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Wizard of the Pigeons by Megan LindholmOriginal Ace Books edition cover3.5 stars
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Buy from Barnes & NobleBuy from IndieBoundBuy from PowellsBefore she was Robin Hobb, Megan Lindholm tried her hand at very different kinds of fantasy than the epics she undertook with the Realm of the Elderlings saga. While epic fantasy in the 1980s was dominated by such figures as Terry Brooks, David Eddings, and Stephen R. Donaldson, Megan Lindholm was working more in the corners of the field inhabited by the likes of Charles de Lint, John Crowley, and even Gene Wolfe.

Wizard of the Pigeons is unique not only among Megan Lindholm’s works but also among other entries in what would come to be called urban fantasy. It’s easy to forget that urban fantasy used to be much more than stories about sexy author-insert heroines in tight leather pants fighting demons alongside their hot werewolf boyfriends. Prior to the 2000s, when UF became completely taken over by the commercialized dross that came in the wake of the success of writers like Laurell K. Hamilton and Jim Butcher, urban fantasy was practically punk; a striking rebuttal to the endless disciples of Tolkien, offering stories about magic woven not into secondary worlds, but modern American settings, with heroes that looked like regular people, not noble elves or stalwart swordsmen armored up in the service of all that is Lawful Good.

UK editionWizard of the Pigeons establishes itself as a modern American fable right from its famous opening sentence: “On the far western shore of a northern continent there was once a harbor city called Seattle.” Immediately a tone is set. We are here, but we’re not quite here. This city is familiar to us, but we’re about to see it through an unfamiliar lens. We’re standing at a right angle to the real world, and we’ll be looking into hidden nooks and crannies of it we’ve never seen before.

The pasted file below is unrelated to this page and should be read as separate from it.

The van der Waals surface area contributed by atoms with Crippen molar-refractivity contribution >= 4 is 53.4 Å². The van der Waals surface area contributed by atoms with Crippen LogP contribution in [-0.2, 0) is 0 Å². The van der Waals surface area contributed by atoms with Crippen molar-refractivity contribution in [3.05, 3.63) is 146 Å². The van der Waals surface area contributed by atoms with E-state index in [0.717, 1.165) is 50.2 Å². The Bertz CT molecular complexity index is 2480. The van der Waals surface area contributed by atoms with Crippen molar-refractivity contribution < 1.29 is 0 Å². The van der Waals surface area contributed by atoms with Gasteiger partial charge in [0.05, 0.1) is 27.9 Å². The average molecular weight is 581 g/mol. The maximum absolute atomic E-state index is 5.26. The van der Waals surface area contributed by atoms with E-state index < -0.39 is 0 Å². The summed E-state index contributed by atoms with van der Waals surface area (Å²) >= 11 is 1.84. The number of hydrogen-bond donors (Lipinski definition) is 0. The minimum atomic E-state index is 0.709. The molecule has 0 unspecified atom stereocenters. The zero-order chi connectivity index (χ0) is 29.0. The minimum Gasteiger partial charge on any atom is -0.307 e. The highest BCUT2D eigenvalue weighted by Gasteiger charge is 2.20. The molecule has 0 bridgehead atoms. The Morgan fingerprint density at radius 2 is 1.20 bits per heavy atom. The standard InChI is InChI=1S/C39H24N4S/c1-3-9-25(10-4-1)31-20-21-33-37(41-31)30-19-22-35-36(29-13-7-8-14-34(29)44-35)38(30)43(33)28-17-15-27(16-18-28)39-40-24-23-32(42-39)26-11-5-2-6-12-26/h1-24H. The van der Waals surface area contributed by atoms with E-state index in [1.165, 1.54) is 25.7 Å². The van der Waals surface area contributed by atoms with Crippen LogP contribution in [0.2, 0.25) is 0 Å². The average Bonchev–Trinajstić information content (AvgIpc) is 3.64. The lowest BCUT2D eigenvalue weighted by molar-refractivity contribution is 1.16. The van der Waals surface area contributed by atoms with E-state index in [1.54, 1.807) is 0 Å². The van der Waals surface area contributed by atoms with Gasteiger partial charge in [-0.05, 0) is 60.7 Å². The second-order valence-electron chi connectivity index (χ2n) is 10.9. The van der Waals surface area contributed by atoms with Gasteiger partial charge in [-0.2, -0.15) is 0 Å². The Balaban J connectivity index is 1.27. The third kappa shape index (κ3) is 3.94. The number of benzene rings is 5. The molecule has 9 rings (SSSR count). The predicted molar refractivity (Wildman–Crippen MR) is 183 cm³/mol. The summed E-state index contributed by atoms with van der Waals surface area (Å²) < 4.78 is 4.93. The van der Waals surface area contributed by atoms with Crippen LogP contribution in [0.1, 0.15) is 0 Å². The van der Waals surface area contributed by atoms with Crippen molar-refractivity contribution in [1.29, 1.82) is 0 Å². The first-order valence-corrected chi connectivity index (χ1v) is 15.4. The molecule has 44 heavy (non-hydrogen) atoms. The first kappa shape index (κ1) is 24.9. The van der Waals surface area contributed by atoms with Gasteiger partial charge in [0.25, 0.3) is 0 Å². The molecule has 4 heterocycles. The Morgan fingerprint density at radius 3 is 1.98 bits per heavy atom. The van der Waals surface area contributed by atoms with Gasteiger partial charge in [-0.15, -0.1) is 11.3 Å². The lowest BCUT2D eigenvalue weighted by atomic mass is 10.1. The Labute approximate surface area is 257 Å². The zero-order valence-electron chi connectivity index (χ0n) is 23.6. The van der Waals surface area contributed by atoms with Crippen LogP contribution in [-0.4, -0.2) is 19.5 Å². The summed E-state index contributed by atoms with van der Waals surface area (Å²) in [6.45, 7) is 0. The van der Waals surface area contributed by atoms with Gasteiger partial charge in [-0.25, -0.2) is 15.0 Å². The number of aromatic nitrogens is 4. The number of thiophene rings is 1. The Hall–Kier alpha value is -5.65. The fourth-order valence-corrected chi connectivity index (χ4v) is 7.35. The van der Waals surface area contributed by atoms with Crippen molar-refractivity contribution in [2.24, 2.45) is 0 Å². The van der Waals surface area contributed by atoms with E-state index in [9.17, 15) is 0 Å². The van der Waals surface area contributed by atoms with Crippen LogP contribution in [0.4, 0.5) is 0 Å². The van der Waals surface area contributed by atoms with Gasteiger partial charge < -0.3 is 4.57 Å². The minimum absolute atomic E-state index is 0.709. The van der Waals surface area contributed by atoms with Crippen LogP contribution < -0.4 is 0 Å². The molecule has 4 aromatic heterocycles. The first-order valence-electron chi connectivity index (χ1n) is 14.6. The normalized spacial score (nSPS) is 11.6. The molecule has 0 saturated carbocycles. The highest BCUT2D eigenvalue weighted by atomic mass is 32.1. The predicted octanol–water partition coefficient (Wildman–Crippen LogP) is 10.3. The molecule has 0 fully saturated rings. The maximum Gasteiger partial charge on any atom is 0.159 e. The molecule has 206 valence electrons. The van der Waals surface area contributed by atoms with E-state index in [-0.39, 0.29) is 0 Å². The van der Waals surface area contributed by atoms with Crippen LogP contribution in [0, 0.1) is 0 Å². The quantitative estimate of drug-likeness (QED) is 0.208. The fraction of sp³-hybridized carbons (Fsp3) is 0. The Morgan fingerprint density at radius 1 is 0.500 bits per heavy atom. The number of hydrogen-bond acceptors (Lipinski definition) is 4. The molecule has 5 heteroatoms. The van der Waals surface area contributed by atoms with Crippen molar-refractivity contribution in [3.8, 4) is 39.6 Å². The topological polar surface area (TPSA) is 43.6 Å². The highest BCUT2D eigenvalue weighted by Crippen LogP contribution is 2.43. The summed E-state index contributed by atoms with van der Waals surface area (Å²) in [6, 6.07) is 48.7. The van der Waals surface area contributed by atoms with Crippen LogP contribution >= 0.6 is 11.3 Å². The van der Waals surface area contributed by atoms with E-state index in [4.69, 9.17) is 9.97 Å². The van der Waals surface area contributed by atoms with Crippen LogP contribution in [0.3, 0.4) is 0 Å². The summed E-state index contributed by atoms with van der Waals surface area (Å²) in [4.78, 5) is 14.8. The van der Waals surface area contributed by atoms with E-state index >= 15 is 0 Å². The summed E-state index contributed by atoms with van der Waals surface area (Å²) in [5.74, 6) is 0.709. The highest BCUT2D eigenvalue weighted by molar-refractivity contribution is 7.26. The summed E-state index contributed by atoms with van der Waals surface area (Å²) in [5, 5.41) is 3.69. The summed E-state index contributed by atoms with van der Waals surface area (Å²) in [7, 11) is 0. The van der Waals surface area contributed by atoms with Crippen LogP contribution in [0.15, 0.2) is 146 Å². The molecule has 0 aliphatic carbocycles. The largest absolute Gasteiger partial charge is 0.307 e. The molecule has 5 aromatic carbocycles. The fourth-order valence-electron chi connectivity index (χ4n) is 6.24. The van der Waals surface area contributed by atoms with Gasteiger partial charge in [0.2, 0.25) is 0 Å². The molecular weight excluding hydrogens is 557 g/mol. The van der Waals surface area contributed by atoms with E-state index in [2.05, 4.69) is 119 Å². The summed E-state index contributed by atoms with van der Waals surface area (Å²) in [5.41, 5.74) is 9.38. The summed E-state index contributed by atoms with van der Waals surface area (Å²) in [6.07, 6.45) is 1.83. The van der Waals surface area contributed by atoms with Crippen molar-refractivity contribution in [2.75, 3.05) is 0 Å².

It’s an allegorical story about the plight of homeless Viet Nam veterans, struggling for years with PTSD, cast off from their families and at the mercy of an uncaring system, pariahs among a lost generation of young men who went away to fight someone else’s war and came home not to ticker tape parades but contempt and rejection. No one talks about Viet Nam anymore in the 21st century. But in the 1980s, it was still a fresh enough wound that it played a major role in the pop culture conversation. Hollywood movies were bringing us Viet Nam stories that were either grossly exploitive power fantasies designed to convince us that we could have won the whole thing easily if we’d wanted to (Rambo and its clones), or relentless grimdark (Apocalypse Now; Platoon; Full Metal Jacket) that held nothing back in confirming that the whole exercise was hell on earth with no point beyond its own cruelty.

Our hero, known to us only as Wizard, is one such veteran. But he seems to have special talents that help him survive on the streets, as well as the support of some friends and a woman named Cassie, who may be a mystic, or a seeress, or a straight-up earth-mother goddess of some kind.